Maydis leaf blight (MLB) is caused by the ascomycete fungi Bipolaris maydis and is reported from most maize growing regions of the world including India. It is also known as southern corn leaf blight (SCLB). The occurrence of any specific disease depends on environmental conditions, cultural practices and the hybrid that is grown. It is most serious in warm and wet temperate and tropical areas, where yield losses close to 70% have been reported due to the disease. The production of spore is influenced by temperature (Warren, 1975). Infected tissues are extensively covered with spots and chlorosis rendering them non productive. It is found to have a higher saprophytic ability (Blanco and Nelson, 1972) and hence high primary inoculum level will be likely to be found in areas with high disease occurrence. In SCLB, Two races, race O and race T are responsible for causing this disease in Pakistan, while race C has been reported only in China (Wei et al., 1988).
Common lesions are elongated, tan lesions between veins on leaves
Different isolates of this pathogen will cause lesions of different sizes
Race O causes long, tan, lesions that have brown borders on leaves
Lesions will develop differently on various inbreds and hybrids
Cochliobolus heterostrophus (Bipolaris maydis)
Three races known of this pathogen viz. race O, race T and race C
Race T and race C are known to be specifically virulent to corn with cytoplasm male-sterile T and cytoplasm male-sterile C, respectively.
MLB favours warm and moist conditions for development. Temperature range, 70°F to 90°F is ideal for the fungus to survive and germinate. Extended moist conditions are important for fungi to be able to germinate quickly and effectively. Highly dense maize crops with minimum tillage are good for spread of disease spores can easily be blown from one plant to another.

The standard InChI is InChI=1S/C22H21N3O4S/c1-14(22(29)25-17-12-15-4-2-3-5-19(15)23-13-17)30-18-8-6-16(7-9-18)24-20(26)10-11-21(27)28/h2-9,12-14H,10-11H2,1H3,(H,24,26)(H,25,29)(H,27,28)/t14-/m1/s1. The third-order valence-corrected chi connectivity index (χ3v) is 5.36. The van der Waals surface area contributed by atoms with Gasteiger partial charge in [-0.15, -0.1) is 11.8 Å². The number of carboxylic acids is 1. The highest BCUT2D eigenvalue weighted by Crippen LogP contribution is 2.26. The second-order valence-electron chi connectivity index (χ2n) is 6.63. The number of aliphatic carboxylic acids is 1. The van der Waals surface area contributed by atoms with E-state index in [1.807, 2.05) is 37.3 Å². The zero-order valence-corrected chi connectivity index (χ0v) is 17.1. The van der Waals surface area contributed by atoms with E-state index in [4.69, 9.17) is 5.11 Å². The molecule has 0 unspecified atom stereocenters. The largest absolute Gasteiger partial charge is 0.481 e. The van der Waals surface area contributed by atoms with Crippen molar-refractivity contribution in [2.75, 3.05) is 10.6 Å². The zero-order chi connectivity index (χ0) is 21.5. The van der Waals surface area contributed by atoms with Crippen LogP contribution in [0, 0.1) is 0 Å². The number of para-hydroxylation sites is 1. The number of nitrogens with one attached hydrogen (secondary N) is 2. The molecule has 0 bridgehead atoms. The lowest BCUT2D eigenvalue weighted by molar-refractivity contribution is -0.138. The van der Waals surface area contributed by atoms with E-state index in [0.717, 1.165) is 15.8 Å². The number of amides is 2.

Maydis leaf blight (MLB) is primarily follows an asexual disease cycle. Under the right conditions, conidia or asexual spores are released from wounds of a diseased corn plant and dispersed to surrounding plants through splashing rain or wind (Figure 1). After conidia or asexual spores are transmitted from an infected plant to a healthy one, the fungi germinate on the leaf’s tissue. Once infected, leaf tissue will turn brown and eventually the leaf will fall. In good conditions, spores can germinate and penetrate the plant in just 6 hours. Bipolaris maydis overwinters in plant debris as spores until favourable conditions return. This fungus is also capable of following a sexual disease cycle, but this has only been found in laboratory environments.
Cultural Practices: The most effective way of reducing chances of infection is by planting hybrid species of maize. Hybrid species will greatly reduce chances of infection as they are bred to be resistant to the disease. Tilling fields at the end of the season is very helpful because it will break down the infected plant residue left from diseased plants, reducing chances of spores germinating next season. Crop rotation is also recommended to reduce chances of further infection when economically viable.
Chemical Control: Foliar fungicides can be a helpful deterrent in seed production fields. Before using fungicides, always check the label for cautionary advice and application guidelines.
Blanco, M.H. and Nelson, R.R. (1972). Relative survival of populations of race T of H. maydis on corn hybrid in normal cytoplasm. Plant Disease Reporter. 56: 889-891.
Warren, H.L. (1975). Temperature effects on lesion development and sporulation after infection by races O and T of B. maydis. Phytopathology 65: 623-626
Wei, J., Lui, K., Chen, J., Luo, P. and Stadelmann, O.Y. Lee. (1988). Pathological and physiological identification of race C of Bipolaris maydis in China. Phytopathol. 78: 550-554.
Contributed by :
Dan Singh Jakhar
Department of Genetics and Plant Breeding, Institute of Agricultural Sciences,
Banaras Hindu University, Varanasi – 221005, UP, India
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